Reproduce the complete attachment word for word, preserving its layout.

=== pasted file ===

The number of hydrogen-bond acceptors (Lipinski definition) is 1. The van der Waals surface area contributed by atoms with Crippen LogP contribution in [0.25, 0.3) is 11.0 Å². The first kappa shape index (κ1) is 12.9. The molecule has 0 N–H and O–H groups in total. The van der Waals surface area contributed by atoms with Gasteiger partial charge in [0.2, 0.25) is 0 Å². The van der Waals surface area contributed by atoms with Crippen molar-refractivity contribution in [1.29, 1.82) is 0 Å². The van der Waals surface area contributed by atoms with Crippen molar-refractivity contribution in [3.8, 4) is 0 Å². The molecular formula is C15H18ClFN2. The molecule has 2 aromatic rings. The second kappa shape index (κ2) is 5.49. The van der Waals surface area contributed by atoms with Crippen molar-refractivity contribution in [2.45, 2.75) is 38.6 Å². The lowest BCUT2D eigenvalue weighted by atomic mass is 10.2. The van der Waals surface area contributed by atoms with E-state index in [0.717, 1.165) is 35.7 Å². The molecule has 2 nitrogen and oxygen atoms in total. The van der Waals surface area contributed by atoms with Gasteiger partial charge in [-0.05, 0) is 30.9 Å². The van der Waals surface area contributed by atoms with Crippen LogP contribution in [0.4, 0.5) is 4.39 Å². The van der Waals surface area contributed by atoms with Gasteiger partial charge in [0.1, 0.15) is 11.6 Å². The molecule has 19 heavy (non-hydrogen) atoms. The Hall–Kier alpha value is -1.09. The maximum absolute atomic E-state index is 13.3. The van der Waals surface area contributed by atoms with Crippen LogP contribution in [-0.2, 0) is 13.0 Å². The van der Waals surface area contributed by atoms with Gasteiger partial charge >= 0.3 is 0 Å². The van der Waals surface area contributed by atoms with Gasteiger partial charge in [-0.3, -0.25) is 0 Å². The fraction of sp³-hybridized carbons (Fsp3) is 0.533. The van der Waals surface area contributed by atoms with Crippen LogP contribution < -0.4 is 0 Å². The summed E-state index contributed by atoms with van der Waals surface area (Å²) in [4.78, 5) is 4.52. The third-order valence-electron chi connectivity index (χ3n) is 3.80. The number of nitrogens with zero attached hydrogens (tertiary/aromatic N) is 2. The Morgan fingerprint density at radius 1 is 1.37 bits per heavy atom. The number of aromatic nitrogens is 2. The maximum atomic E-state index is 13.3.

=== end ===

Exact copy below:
The number of hydrogen-bond acceptors (Lipinski definition) is 1. The van der Waals surface area contributed by atoms with Crippen LogP contribution in [0.25, 0.3) is 11.0 Å². The first kappa shape index (κ1) is 12.9. The molecule has 0 N–H and O–H groups in total. The van der Waals surface area contributed by atoms with Gasteiger partial charge in [0.2, 0.25) is 0 Å². The van der Waals surface area contributed by atoms with Crippen molar-refractivity contribution in [1.29, 1.82) is 0 Å². The van der Waals surface area contributed by atoms with Crippen molar-refractivity contribution in [3.8, 4) is 0 Å². The molecular formula is C15H18ClFN2. The molecule has 2 aromatic rings. The second kappa shape index (κ2) is 5.49. The van der Waals surface area contributed by atoms with Crippen molar-refractivity contribution in [2.45, 2.75) is 38.6 Å². The lowest BCUT2D eigenvalue weighted by atomic mass is 10.2. The van der Waals surface area contributed by atoms with E-state index in [0.717, 1.165) is 35.7 Å². The molecule has 2 nitrogen and oxygen atoms in total. The van der Waals surface area contributed by atoms with Gasteiger partial charge in [-0.05, 0) is 30.9 Å². The van der Waals surface area contributed by atoms with Crippen LogP contribution in [0.4, 0.5) is 4.39 Å². The van der Waals surface area contributed by atoms with Gasteiger partial charge in [0.1, 0.15) is 11.6 Å². The molecule has 19 heavy (non-hydrogen) atoms. The Hall–Kier alpha value is -1.09. The maximum absolute atomic E-state index is 13.3. The van der Waals surface area contributed by atoms with Crippen LogP contribution in [-0.2, 0) is 13.0 Å². The van der Waals surface area contributed by atoms with Gasteiger partial charge >= 0.3 is 0 Å². The van der Waals surface area contributed by atoms with Gasteiger partial charge in [-0.3, -0.25) is 0 Å². The fraction of sp³-hybridized carbons (Fsp3) is 0.533. The van der Waals surface area contributed by atoms with Crippen LogP contribution < -0.4 is 0 Å². The summed E-state index contributed by atoms with van der Waals surface area (Å²) in [4.78, 5) is 4.52. The third-order valence-electron chi connectivity index (χ3n) is 3.80. The number of nitrogens with zero attached hydrogens (tertiary/aromatic N) is 2. The Morgan fingerprint density at radius 1 is 1.37 bits per heavy atom. The number of aromatic nitrogens is 2. The maximum atomic E-state index is 13.3.